I stumbled upon Bar Oasis shortly after my first review on Marvel’s Future Fight, where I was actually fixated on doing a review for the ever-so-popular Witcher 3. However, seeing how much has already been said about it, I reckon I would save both you and I from being driven to insanity by hearing the same things over and over. Thus, for now I’ll confine myself to being one of the few people reviewing mobile games here. Aah, I feel so special already!
Just as well then, I had a damn good time with Bar Oasis.
Half minigame, half visual novel, hmm…
Created by Corners Studio, a small indie Korean developer, Bar Oasis is best described as half drink mixing game, and half visual novel, almost like a bartending equivalent of Phoenix Wright. Set in the titular Bar Oasis, you play as Vic, a young jobseeker who finds himself employed there as a bartender. The gameplay frequently switches between having you serve drinks, and partaking in dialogue sequences as Vic starts to become acquainted with the bar’s regulars.
Complimentary Cocktail encyclopedia!
The drink-mixing itself is quite well done, making great use of the touch screen and the gyroscope sensor to adequately recreate the processes of serving these drinks, such as squeezing lemons, shaking cocktails and pouring drinks. You are graded on how well you perform in these minigames, which then determines how much money you make on each drink served. Don’t worry – there are no consequences on the story based on how well you do, as the game’s central focus is relaxation (which it oozes).There is such a wide variety of drinks and cocktails that even I, someone who barely ever goes drinking, became mildy obsessed with reading each and every description, which includes genuine recipes.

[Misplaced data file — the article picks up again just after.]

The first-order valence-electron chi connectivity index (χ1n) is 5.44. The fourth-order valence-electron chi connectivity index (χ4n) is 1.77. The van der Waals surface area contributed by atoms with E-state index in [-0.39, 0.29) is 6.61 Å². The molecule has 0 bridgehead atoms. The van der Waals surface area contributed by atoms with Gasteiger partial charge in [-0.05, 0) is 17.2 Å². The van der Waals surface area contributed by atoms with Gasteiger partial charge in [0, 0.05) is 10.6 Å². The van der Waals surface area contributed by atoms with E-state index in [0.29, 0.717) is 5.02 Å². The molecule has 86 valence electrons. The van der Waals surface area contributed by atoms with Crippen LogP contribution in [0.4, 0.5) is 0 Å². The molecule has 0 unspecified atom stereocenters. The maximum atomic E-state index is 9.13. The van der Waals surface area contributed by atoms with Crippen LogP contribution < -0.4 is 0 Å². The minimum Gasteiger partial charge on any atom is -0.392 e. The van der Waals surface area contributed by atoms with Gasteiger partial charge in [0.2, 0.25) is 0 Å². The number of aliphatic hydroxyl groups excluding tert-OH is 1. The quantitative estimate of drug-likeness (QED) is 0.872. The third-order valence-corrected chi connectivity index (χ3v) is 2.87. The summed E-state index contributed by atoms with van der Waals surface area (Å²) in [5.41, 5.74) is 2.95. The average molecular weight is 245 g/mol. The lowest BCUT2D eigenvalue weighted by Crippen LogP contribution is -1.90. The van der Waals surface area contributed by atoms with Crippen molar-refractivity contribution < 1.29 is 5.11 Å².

However, no matter how many different drinks they throw at us, the drink mixing does inevitably lose its novelty factor. Although instead of being bored, I eventually found myself just fading away into a zen-like state, relaxing to the soundtrack while being able to just subconsciously serve drinks without thinking too much.
I’m not just here for the drinks, I swear.
All of this doesn’t matter however, because ultimately what kept me playing Bar Oasis wasn’t the drink mixing, it was the visual novel side of the game. Just so you know, I have never played through any visual novels before, admittedly due to laziness. With Bar Oasis, however, I was hooked on the story within minutes, there’s just something about the bar setting that I find so fascinating and unique when compared to other story-driven games.
The characters are also really well written – which is surprising, coming from an indie Korean studio. Every single one just exudes charisma and is likable in their own way. They no longer feel like generic NPCs. You will become attached to them. Never in gaming have I experienced anything more relaxing than serving drinks to my buddies in the bar, finding out what antics they’ve been getting up to.
All of this is accompanied by the lifelike sound effects and the infinitely memorable soundtrack (which is available for purchase separately, by the way).
Hooray for no in-app purchases!
Seriously, everyone should try this game. There’s absolutely nothing in the way of in-app purchase shenanigans, and the games are very reasonably priced for their fairly lengthy stories (£1.50 for the first, £2.29 for the sequel). There’s also the free, yes free, “pre-sequel”, which bridges the gap between the first and second game through the perspective of a brand new character (Bar Oasis 1.5, as they call it). But I would highly recommend just missing your morning coffee for a day and buying the first game to familiarize yourself with the characters.
All I can really say is, as someone who doesn’t enjoy going to bars, or drinking in general, this game somehow engrossed me more than any Telltale adventure game I’ve ever played. Granted, I don’t play many story-driven games and I don’t think I will for a long time – that is, until my phone finishes downloading Bar Oasis 2…
Bar Oasis review: A hidden gem on the appstore
As someone who doesn't enjoy going to bars, or drinking in general, this game somehow engrossed me more than any Telltale adventure game I've ever played.What Our Ratings Mean